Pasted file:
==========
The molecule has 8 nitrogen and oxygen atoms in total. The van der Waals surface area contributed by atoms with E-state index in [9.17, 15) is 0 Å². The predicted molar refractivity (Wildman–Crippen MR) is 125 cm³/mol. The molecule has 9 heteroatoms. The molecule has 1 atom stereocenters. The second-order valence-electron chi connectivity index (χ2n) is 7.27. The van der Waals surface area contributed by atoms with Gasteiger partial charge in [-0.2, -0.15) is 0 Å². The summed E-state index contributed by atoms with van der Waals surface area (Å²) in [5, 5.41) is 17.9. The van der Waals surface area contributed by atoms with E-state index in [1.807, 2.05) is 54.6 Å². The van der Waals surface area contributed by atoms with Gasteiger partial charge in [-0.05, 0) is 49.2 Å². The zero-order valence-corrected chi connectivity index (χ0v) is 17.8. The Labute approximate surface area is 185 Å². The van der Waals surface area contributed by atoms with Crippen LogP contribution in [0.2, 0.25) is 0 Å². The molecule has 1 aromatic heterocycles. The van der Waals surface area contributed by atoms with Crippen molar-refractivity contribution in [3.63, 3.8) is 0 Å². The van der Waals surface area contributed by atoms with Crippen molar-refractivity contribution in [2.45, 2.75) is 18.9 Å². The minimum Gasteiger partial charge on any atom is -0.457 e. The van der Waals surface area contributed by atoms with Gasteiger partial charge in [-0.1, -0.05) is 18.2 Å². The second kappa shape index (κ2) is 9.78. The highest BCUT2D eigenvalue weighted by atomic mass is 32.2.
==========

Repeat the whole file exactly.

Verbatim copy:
The molecule has 8 nitrogen and oxygen atoms in total. The van der Waals surface area contributed by atoms with E-state index in [9.17, 15) is 0 Å². The predicted molar refractivity (Wildman–Crippen MR) is 125 cm³/mol. The molecule has 9 heteroatoms. The molecule has 1 atom stereocenters. The second-order valence-electron chi connectivity index (χ2n) is 7.27. The van der Waals surface area contributed by atoms with Gasteiger partial charge in [-0.2, -0.15) is 0 Å². The summed E-state index contributed by atoms with van der Waals surface area (Å²) in [5, 5.41) is 17.9. The van der Waals surface area contributed by atoms with E-state index in [1.807, 2.05) is 54.6 Å². The van der Waals surface area contributed by atoms with Gasteiger partial charge in [-0.05, 0) is 49.2 Å². The zero-order valence-corrected chi connectivity index (χ0v) is 17.8. The Labute approximate surface area is 185 Å². The van der Waals surface area contributed by atoms with Crippen LogP contribution in [0.2, 0.25) is 0 Å². The molecule has 1 aromatic heterocycles. The van der Waals surface area contributed by atoms with Crippen molar-refractivity contribution in [3.63, 3.8) is 0 Å². The van der Waals surface area contributed by atoms with Crippen molar-refractivity contribution in [2.45, 2.75) is 18.9 Å². The minimum Gasteiger partial charge on any atom is -0.457 e. The van der Waals surface area contributed by atoms with Gasteiger partial charge in [-0.1, -0.05) is 18.2 Å². The second kappa shape index (κ2) is 9.78. The highest BCUT2D eigenvalue weighted by atomic mass is 32.2.